And he said, I am the voice of one crying in the
These words are cited by the other evangelists, and applied to John the Baptist; but then they are only to be considered as their citation, and as an application of them to him by them: but here they are used by John himself, who both expresses them, and interprets them of himself; and in which he was undoubtedly under the infallible direction of the blessed Spirit; and which confirms the sense of the evangelists, who apply the words to him. The Jews give a different interpretation of the words; though one of their celebrated commentators F21 owns, that the comforts spoken of in the preceding verses are what will be in the days of the King Messiah: one of them F23 interprets, "the voice", of the Holy Ghost; and so far it may be true, as John was filled with the Holy Ghost, and he spake by him in his ministry: and another F24, of the resurrection of the dead, or the voice that will be heard then, which will be the voice of the archangel: though another of F25 them better explains it by, (Myrvbmh Mh) , "they are they that bring glad tidings", or good news; such are Gospel preachers; only it should have been in the singular number: for the text speaks but of one voice; of one person crying; and of John the Baptist, who brought the good news, and glad tidings, that the Messiah was coming, yea, that he was already come, and that the kingdom of heaven was at hand. The Hebrew writers generally understand the passage, of the return of the Jews from the Babylonish captivity, and of removing all obstructions in their way to Jerusalem; to which sense the Targum on the place inclines, which paraphrases it thus;
``the voice of him that crieth in the wilderness, prepare the way before the people of the Lord, make in the plain, paths before the congregation of our God:''but not the people of the Lord, but the Lord himself, and not the congregation of God, but God himself is intended; whose ways were to be prepared, and made plain, even the King Messiah; which was to be done, and was done by his forerunner John the Baptist, who, with great modesty, expresses himself in the language of this Scripture, as being a prophecy of him: he was a "voice", but not a mere voice; nor was his ministry a mere voice of words, as the law was, but it was the sweet voice of the Gospel, proclaiming the coming of the Messiah; encouraging men to believe in him; calling them to evangelical repentance, and publishing remission of sins in the name of Christ, and pointing him out as the Lamb of God, which takes away the sin of the world: this voice was "crying"; it was not a still small voice, it was a very loud one; John lifted up his voice like a trumpet; he delivered himself with great zeal and fervency; and it was "in the wilderness" where this voice was heard, in the wilderness of Judea, as in ( Matthew 3:1 ) where Jesus came preaching; the Ethiopic version renders the words, "I am the voice of one that goes about in the wilderness"; that is, in the several towns and villages which were in the wilderness, to whom John went and preached the Gospel: the Persic version reads, "I am the voice and cry which cometh out of the wilderness"; referring to the place where he was before he entered on his public ministry, and from whence he came; for he was in the deserts till the day of his showing unto Israel, ( Luke 1:80 ) . The words this voice cried were, make straight the way of the Lord;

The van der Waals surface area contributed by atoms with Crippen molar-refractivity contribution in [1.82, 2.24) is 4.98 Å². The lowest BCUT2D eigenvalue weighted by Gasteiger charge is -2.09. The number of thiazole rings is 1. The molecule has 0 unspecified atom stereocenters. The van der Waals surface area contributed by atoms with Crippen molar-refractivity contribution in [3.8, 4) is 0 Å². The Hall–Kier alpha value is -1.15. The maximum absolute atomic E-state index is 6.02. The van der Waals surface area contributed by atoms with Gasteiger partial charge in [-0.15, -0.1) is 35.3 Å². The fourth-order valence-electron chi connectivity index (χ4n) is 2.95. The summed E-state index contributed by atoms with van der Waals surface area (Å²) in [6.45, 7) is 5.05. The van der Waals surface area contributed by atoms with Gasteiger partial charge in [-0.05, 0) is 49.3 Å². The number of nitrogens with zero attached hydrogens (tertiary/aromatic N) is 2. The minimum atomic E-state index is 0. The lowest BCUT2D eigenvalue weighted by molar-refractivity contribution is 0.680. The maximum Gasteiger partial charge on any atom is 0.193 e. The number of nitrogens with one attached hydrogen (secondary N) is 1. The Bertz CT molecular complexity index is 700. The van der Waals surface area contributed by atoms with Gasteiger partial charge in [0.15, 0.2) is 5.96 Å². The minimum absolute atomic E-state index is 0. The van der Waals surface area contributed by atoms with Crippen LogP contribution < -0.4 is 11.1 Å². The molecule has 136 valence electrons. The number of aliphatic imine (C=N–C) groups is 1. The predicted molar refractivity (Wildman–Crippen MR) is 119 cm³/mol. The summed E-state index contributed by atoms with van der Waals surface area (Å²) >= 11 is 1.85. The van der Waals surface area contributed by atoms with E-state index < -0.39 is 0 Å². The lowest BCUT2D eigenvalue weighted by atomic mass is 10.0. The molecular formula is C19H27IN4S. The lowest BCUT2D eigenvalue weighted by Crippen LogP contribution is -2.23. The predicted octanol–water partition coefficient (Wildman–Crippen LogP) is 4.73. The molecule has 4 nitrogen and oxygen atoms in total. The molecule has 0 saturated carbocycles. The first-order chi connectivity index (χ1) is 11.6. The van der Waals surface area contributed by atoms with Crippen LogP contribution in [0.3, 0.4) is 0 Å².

he called upon persons to reform their ways, and walk in the way of the Lord, to repent of their sins, believe in Christ, and submit to the ordinance of baptism: the Ethiopic version reads, "the way of God"; and such was the person he came to prepare the way for, even the Son of God, and who is truly and properly God, as said the prophet Esaias,
in ( Isaiah 40:3 ) (See Gill on Matthew 3:3).
F21 Kimchi in Isa. xl. 1.
F23 Jarchi in Isa xl. 3.
F24 Zohar in Gen. fol. 70. 4.
F25 Aben Ezra in Isa. ib.